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Barclays Plc (BARC) and the U.S. Justice Department were ordered by a federal judge to explain how the bank’s settlement of allegations involving its manipulation of Libor should effect a 2010 deferred prosecution agreement.
U.S. District Judge Emmet Sullivan in Washington yesterday issued the one-sentence order calling for a joint report to be filed by July 11. The order comes three days after lawyers for both parties were in his courtroom for an update on the 2010 agreement, which involves a $298 million settlement with the U.S. over illegal dealings with such nations as Sudan and Iran.
Barclays Plc was on June 27 fined 290 million pounds ($451.4 million), the largest penalties ever imposed by regulators in the U.S. and U.K., after admitting it submitted false London and euro interbank offered rates. Part of that fine went to the Justice Department, which agreed not to prosecute the bank for what it called “illegal conduct.”
Mark Lane, a spokesman for London-based Barclays, declined to comment on the order. Alisa Finelli, a Justice Department spokeswoman, said she couldn’t immediately comment yesterday.
Barclays, Britain’s second-biggest bank by assets, must comply with the terms of the deferred prosecution agreement, which was approved by the judge on Aug. 18, 2010, until Aug. 16. Such agreements allow a company to avoid a criminal conviction as long as the terms of the deal are met.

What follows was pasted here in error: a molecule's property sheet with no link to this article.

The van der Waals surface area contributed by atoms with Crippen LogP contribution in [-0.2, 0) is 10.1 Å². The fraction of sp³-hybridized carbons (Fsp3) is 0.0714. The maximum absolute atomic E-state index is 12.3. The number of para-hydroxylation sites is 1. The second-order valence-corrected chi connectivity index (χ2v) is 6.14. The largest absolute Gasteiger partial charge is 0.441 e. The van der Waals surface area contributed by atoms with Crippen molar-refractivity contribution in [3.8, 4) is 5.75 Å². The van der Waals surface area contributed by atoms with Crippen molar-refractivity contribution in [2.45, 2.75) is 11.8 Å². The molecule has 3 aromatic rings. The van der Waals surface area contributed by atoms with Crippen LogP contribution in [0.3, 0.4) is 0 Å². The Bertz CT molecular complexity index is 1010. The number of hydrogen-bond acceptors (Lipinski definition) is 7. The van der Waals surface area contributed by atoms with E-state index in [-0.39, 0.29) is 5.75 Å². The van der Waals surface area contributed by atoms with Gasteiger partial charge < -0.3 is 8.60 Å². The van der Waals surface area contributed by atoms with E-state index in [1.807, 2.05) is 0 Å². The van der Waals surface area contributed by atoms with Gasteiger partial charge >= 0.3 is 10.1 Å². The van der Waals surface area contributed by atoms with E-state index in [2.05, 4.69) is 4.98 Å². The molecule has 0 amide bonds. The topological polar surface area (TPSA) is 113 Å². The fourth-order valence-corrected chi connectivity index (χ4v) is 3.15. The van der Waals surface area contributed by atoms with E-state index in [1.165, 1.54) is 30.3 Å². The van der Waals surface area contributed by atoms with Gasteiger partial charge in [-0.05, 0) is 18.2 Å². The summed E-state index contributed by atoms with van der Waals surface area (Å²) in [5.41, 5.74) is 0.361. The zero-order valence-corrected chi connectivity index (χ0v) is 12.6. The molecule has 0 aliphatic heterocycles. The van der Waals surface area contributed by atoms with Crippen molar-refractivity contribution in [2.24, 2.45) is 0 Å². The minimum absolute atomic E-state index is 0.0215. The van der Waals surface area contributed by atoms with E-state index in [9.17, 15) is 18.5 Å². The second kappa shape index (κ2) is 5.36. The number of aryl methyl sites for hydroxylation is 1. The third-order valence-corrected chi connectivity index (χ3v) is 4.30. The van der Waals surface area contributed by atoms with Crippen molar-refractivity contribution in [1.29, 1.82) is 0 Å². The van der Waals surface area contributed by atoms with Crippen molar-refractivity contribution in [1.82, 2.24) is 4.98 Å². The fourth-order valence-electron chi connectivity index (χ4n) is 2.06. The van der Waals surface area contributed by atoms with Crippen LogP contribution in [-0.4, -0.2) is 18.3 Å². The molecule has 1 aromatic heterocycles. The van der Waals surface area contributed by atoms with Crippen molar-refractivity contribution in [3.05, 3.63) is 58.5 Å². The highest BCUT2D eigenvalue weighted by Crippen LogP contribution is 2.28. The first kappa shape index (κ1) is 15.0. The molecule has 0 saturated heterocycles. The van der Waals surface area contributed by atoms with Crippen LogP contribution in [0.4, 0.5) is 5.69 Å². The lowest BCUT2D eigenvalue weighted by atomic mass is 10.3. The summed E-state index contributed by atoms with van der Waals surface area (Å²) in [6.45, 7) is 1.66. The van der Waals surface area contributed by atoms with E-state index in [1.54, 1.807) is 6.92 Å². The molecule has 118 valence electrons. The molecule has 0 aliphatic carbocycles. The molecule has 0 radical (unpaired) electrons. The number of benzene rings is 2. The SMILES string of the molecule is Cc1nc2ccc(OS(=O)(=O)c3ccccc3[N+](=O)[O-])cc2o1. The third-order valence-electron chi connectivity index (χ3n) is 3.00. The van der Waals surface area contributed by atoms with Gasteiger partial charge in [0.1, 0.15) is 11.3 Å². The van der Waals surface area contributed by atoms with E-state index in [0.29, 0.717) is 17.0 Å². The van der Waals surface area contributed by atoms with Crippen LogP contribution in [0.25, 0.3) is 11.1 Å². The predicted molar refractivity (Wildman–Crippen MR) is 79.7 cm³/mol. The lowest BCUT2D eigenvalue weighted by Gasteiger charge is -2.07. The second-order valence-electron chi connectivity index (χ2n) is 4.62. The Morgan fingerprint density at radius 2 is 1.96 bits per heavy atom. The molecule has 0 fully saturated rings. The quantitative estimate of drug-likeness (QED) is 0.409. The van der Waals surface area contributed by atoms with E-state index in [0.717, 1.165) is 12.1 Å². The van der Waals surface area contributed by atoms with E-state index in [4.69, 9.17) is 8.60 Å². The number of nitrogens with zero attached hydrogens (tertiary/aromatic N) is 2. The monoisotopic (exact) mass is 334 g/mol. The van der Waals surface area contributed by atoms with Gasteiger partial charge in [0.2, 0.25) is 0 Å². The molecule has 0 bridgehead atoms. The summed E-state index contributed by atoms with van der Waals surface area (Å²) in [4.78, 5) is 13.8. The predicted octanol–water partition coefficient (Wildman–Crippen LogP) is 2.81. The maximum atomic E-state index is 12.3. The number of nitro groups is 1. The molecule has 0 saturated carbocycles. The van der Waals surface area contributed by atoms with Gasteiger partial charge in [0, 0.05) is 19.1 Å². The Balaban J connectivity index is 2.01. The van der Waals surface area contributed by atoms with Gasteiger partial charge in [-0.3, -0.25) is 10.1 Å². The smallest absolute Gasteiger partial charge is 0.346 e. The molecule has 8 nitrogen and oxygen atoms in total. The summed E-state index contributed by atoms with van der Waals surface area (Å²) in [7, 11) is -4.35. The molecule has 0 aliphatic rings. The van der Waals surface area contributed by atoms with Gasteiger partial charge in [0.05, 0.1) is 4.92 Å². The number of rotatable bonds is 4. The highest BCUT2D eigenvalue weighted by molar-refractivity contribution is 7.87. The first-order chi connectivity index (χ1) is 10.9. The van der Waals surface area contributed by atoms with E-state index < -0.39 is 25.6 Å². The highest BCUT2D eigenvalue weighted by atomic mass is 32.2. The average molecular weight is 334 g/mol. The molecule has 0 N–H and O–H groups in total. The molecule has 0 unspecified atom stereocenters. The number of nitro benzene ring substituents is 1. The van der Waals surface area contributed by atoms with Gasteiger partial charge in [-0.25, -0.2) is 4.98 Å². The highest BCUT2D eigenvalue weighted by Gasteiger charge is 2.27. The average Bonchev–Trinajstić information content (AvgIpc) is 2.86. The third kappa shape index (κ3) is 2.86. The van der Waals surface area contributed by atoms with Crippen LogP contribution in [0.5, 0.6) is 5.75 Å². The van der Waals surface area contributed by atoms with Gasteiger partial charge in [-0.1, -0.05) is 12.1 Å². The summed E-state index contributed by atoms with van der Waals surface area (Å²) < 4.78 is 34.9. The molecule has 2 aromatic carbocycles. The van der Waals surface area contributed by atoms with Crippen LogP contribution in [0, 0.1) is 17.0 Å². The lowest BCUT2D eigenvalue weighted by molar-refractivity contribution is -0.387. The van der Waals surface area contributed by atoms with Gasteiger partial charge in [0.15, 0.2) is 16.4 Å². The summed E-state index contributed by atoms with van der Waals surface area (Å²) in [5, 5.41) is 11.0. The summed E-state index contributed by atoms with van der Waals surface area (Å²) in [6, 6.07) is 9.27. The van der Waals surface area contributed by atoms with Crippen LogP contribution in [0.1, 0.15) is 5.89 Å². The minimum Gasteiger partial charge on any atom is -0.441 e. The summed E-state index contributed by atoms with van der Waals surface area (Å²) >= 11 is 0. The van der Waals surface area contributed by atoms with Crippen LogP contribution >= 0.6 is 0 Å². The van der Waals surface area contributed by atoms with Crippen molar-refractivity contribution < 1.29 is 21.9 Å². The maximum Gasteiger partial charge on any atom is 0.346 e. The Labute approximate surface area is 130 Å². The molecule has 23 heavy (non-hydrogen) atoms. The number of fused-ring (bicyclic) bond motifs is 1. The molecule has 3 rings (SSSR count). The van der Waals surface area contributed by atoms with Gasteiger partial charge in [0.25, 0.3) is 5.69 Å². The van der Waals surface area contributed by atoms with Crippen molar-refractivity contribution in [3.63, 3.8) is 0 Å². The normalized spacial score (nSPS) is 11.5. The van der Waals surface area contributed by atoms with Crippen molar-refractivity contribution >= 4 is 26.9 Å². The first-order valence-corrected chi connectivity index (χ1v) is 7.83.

The accord states that if the Justice Department determines that Barclays has committed “any federal crime,” the bank may be subject to prosecution for facilitating money transfers that violated U.S. sanctions against Cuba, Libya, Burma, Sudan and Iran from about March 1995 through September 2006.
In a report to Sullivan on May 30, the department said Barclays was in compliance with the agreement.
“To date, the United States is not aware that Barclays has committed any federal crime during the term of the DPA,” Daniel Marposon, a trial attorney in the Justice Department’s asset forfeiture and money laundering section, wrote in the report.
In its own May 30 report, Barclays said it was “aware of no determination by the United States that it has committed any federal crime during the term of the DPA.”
A day before approving the Barclays accord two years ago, Sullivan called it a “sweetheart deal” and demanded more information from the bank and prosecutors. He criticized the Justice Department for failing to go after individuals and punishing only the company’s shareholders.
In his order approving the agreement, the judge said both sides were required to file status reports that “shall inform the court what progress has been made under the terms” of the agreement.
In particular, Sullivan said he wanted to know what steps Barclays was taking to make its current and former officers, consultants, and employees available to federal investigators and the progress of implementing compliance procedures.
The case is U.S. v. Barclays Bank Plc., 10-cr-00218, U.S. District Court, District of Columbia (Washington).
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